When is the right time to take the leap from side-hustle to main hustle?
I caught up with @yahiabakour of Stock Alarm, who quit his very cushy job a couple of weeks ago to focus on his product. He took his time, waiting until he had a significant 20K MAU and $20K MRR. I'll let him tell you how he did it.
Yahia: I worked at Amazon as an SDE II (senior software engineer), making about $250K per year. I’d been thinking of going full-time on Stock Alarm since I graduated college, but always managed to talk myself out of it with excuses. "I need a healthier MRR," "I need to save money," "I need industry experience," "I'll be missing out on stock vesting," "I'll never find a team as good as the one I'm on"…
I realized that my list of reasons was growing with time.
So I decided it was now or never. The opportunity to fully focus on a profitable product which was poised to grow, coupled with my unique circumstances as a 23-year-old with no kids, no debt, and an unreasonably high risk-tolerance, was too good to let slip by.
I met a surprisingly large number of folks at Amazon who told me that they wanted to do something similar but never got around to taking the chance. Now, they have too many responsibilities to take such a risk.
In my opinion, the right time to take the leap depends on where you are in life. If you’re in your early 20s, have a year or two of industry experience, and a product with some decent MRR and growth potential, then going full-time makes perfect sense. However if you’ve got kids, then your side-hustle needs to be more mature and make a higher MRR over a longer period of time to ease some of that risk.
Yahia: Stock Alarm is a real-time stock market monitoring platform. We started working on it 2.5 years ago and I went full time on it 2 weeks ago. When I went full-time, we had 20K MAU and $20K MRR.
At the moment, the salaries we get from this cover our monthly expenses in a high cost-of-living city (Seattle), with a relatively modest lifestyle. I did a ton of planning and thinking about how much runway I would have in all scenarios, so I'm hoping that this further de-risks this decision.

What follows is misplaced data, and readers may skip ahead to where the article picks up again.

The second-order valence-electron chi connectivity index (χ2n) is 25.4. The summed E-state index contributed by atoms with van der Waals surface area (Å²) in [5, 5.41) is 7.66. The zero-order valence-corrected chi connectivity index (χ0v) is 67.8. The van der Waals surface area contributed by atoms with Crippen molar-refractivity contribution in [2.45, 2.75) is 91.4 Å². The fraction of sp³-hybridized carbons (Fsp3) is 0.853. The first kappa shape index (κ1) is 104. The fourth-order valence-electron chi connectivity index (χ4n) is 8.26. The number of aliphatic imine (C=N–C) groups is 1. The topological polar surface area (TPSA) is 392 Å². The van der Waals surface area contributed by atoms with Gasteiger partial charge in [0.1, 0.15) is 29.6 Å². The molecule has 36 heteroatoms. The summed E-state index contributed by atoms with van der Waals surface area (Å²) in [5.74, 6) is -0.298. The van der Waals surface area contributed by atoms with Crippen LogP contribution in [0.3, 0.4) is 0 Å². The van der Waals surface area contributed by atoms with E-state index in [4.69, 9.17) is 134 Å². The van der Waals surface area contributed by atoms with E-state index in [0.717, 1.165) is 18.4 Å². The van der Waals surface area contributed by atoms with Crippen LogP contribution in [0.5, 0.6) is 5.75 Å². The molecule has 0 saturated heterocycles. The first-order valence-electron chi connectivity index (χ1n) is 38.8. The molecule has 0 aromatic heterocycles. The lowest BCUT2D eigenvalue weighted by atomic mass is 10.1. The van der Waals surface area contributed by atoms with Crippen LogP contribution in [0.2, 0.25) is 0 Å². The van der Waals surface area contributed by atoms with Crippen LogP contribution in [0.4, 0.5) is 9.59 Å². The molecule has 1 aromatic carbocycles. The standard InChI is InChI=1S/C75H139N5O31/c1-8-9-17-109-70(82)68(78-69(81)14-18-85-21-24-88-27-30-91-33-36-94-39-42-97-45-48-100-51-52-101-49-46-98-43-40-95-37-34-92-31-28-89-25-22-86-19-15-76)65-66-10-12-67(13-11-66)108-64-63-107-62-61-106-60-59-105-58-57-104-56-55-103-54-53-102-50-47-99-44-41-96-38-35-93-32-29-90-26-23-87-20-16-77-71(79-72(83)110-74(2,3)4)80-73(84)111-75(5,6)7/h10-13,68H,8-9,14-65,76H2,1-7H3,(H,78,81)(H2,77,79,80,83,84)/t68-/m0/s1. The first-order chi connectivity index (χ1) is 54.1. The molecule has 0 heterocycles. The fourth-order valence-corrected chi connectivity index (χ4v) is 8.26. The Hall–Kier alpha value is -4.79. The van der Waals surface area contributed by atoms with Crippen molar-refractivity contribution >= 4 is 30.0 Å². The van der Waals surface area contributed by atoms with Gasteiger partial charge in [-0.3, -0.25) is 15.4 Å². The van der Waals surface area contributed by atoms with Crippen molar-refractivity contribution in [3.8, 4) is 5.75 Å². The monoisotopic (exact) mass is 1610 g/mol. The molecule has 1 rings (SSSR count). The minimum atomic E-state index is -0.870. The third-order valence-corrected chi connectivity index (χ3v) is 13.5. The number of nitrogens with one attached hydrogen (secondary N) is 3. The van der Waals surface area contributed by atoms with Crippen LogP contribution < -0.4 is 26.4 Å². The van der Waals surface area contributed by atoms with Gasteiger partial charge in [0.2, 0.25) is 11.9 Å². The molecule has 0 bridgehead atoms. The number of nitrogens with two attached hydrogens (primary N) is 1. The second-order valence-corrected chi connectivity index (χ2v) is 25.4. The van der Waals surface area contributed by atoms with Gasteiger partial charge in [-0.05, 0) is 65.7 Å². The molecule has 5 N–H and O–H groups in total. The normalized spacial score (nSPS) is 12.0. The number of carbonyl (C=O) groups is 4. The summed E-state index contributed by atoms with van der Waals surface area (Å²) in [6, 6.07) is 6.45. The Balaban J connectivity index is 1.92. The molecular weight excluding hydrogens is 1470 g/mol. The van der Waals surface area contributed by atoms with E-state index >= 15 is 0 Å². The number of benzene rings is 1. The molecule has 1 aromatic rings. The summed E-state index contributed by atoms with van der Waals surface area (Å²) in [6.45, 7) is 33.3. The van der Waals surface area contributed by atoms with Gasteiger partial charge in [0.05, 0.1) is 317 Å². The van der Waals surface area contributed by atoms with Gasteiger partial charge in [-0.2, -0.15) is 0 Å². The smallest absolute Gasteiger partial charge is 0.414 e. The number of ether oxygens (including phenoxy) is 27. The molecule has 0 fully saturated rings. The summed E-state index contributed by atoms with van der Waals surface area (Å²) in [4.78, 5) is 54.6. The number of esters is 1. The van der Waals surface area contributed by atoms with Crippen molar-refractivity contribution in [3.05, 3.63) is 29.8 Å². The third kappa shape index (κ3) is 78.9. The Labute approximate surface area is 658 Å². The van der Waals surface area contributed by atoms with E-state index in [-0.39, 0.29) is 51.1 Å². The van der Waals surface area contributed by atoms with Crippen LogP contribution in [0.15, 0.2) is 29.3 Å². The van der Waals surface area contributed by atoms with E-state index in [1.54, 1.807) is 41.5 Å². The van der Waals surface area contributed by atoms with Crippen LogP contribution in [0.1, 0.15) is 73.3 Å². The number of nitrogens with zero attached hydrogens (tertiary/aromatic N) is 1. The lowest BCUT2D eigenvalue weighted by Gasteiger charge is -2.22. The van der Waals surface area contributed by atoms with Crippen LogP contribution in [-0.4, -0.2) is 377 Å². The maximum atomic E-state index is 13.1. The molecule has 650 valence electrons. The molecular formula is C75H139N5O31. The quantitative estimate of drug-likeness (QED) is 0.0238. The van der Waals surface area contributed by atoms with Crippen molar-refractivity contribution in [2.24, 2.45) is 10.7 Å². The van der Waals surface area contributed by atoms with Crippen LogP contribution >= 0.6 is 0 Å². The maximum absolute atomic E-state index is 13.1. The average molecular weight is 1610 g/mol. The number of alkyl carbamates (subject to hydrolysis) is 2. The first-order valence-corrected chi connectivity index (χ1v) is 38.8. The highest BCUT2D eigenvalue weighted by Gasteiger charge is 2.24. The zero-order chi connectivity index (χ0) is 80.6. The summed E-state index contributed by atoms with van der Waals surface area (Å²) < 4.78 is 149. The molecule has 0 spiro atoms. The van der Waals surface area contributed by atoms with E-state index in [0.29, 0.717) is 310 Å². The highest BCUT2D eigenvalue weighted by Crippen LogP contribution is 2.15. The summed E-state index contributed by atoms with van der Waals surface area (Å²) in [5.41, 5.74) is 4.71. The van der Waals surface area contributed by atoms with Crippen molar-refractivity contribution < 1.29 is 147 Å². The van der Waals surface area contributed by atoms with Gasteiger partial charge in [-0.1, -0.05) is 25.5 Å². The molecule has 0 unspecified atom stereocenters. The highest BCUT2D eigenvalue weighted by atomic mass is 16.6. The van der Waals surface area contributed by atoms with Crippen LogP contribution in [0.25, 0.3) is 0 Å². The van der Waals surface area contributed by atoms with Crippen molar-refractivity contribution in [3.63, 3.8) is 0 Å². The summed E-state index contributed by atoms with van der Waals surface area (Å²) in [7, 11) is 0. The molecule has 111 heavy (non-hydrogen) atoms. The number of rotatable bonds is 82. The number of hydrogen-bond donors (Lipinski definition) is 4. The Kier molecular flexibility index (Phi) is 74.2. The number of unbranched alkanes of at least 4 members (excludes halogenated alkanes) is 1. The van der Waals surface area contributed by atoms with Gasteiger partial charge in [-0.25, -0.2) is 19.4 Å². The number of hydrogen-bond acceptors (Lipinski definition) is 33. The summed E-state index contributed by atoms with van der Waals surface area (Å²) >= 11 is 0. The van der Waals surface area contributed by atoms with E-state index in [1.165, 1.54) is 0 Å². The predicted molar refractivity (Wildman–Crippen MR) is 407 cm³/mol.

At the end of the day, it is downright nerve-wracking to execute on the decision to quit a comfy corporate gig. Especially because those close to me provided their well-meaning, yet unsolicited, opinions on the matter. It caused some self-doubt.
But ever since I quit, I’ve somehow felt more confident and calm than ever. Even in the face of so much work that needs to be done.
Yahia: Our best acquisition channel has been organic SEO/ASO and referrals from existing customers — simply building what our customers ask for gets everyone “hyped up” and has netted us some really good ambassadors that spread the word.
I think what’s helpful to indie hackers is to think of the first 0-10K users as a completely separate process from 10K-100K+ users. Here are some of the things we did to get the word out there early:
Yahia: I’m definitely working more now than I did when I was employed, but I also have way more flexibility. Some days I clock in around 12 hours of work, while others are around 4-6.
I usually wake up around 7:30, shower and get dressed, at which point I scout for fancy and overpriced, yet aesthetic coffee shops to work in. Sipping on a cup of coffee, I'll bang out six good hours of heads-down work before I take a break to hit the gym or go on a run. After that, I get in another 2-5 hours of work before unwinding for the day. Sometimes I see friends in the middle of the day or at the end.
Yahia: This work is truly, deeply fulfilling. All the extra hours I put into my own business is investing in my own success — I'm no longer selling my time to another person.
And truthfully, I didn’t expect to enjoy it this much. I was worried about the stress of riding everything on a single startup, but I’m a lot happier now.